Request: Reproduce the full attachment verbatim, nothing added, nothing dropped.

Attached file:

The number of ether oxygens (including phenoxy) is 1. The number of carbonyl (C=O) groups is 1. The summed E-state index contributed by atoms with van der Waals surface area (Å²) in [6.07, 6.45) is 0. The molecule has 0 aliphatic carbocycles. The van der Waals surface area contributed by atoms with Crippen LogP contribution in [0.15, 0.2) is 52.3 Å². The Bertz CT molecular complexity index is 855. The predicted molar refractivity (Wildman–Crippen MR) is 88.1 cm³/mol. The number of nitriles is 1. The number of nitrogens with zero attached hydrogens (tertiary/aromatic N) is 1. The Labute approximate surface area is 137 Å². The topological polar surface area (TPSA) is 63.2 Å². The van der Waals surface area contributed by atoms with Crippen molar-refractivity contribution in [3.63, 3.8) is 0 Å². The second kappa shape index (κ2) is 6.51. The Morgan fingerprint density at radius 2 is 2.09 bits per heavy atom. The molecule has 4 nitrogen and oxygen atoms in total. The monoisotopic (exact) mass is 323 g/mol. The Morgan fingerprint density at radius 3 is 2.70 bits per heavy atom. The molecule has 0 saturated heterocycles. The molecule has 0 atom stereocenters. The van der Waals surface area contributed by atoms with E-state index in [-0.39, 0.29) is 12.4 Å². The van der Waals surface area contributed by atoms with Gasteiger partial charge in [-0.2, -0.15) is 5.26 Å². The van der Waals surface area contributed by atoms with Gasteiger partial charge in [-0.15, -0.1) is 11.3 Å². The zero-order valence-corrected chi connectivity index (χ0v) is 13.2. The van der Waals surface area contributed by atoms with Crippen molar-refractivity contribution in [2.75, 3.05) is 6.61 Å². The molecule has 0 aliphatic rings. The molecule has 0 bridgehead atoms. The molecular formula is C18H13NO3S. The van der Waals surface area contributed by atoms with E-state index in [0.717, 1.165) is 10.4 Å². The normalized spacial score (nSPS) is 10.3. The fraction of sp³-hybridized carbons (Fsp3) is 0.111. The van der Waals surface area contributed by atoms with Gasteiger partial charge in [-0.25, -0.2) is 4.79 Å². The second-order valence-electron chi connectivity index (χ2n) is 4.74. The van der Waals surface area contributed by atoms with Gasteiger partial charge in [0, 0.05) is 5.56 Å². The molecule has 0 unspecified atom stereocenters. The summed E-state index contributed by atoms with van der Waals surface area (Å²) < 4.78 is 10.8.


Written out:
The number of ether oxygens (including phenoxy) is 1. The number of carbonyl (C=O) groups is 1. The summed E-state index contributed by atoms with van der Waals surface area (Å²) in [6.07, 6.45) is 0. The molecule has 0 aliphatic carbocycles. The van der Waals surface area contributed by atoms with Crippen LogP contribution in [0.15, 0.2) is 52.3 Å². The Bertz CT molecular complexity index is 855. The predicted molar refractivity (Wildman–Crippen MR) is 88.1 cm³/mol. The number of nitriles is 1. The number of nitrogens with zero attached hydrogens (tertiary/aromatic N) is 1. The Labute approximate surface area is 137 Å². The topological polar surface area (TPSA) is 63.2 Å². The van der Waals surface area contributed by atoms with Crippen molar-refractivity contribution in [3.63, 3.8) is 0 Å². The second kappa shape index (κ2) is 6.51. The Morgan fingerprint density at radius 2 is 2.09 bits per heavy atom. The molecule has 4 nitrogen and oxygen atoms in total. The monoisotopic (exact) mass is 323 g/mol. The Morgan fingerprint density at radius 3 is 2.70 bits per heavy atom. The molecule has 0 saturated heterocycles. The molecule has 0 atom stereocenters. The van der Waals surface area contributed by atoms with E-state index in [-0.39, 0.29) is 12.4 Å². The van der Waals surface area contributed by atoms with Gasteiger partial charge in [-0.2, -0.15) is 5.26 Å². The van der Waals surface area contributed by atoms with Gasteiger partial charge in [-0.15, -0.1) is 11.3 Å². The zero-order valence-corrected chi connectivity index (χ0v) is 13.2. The van der Waals surface area contributed by atoms with Crippen molar-refractivity contribution in [2.75, 3.05) is 6.61 Å². The molecule has 0 aliphatic rings. The molecule has 0 bridgehead atoms. The molecular formula is C18H13NO3S. The van der Waals surface area contributed by atoms with E-state index in [0.717, 1.165) is 10.4 Å². The normalized spacial score (nSPS) is 10.3. The fraction of sp³-hybridized carbons (Fsp3) is 0.111. The van der Waals surface area contributed by atoms with Gasteiger partial charge in [-0.25, -0.2) is 4.79 Å². The second-order valence-electron chi connectivity index (χ2n) is 4.74. The van der Waals surface area contributed by atoms with Gasteiger partial charge in [0, 0.05) is 5.56 Å². The molecule has 0 unspecified atom stereocenters. The summed E-state index contributed by atoms with van der Waals surface area (Å²) < 4.78 is 10.8.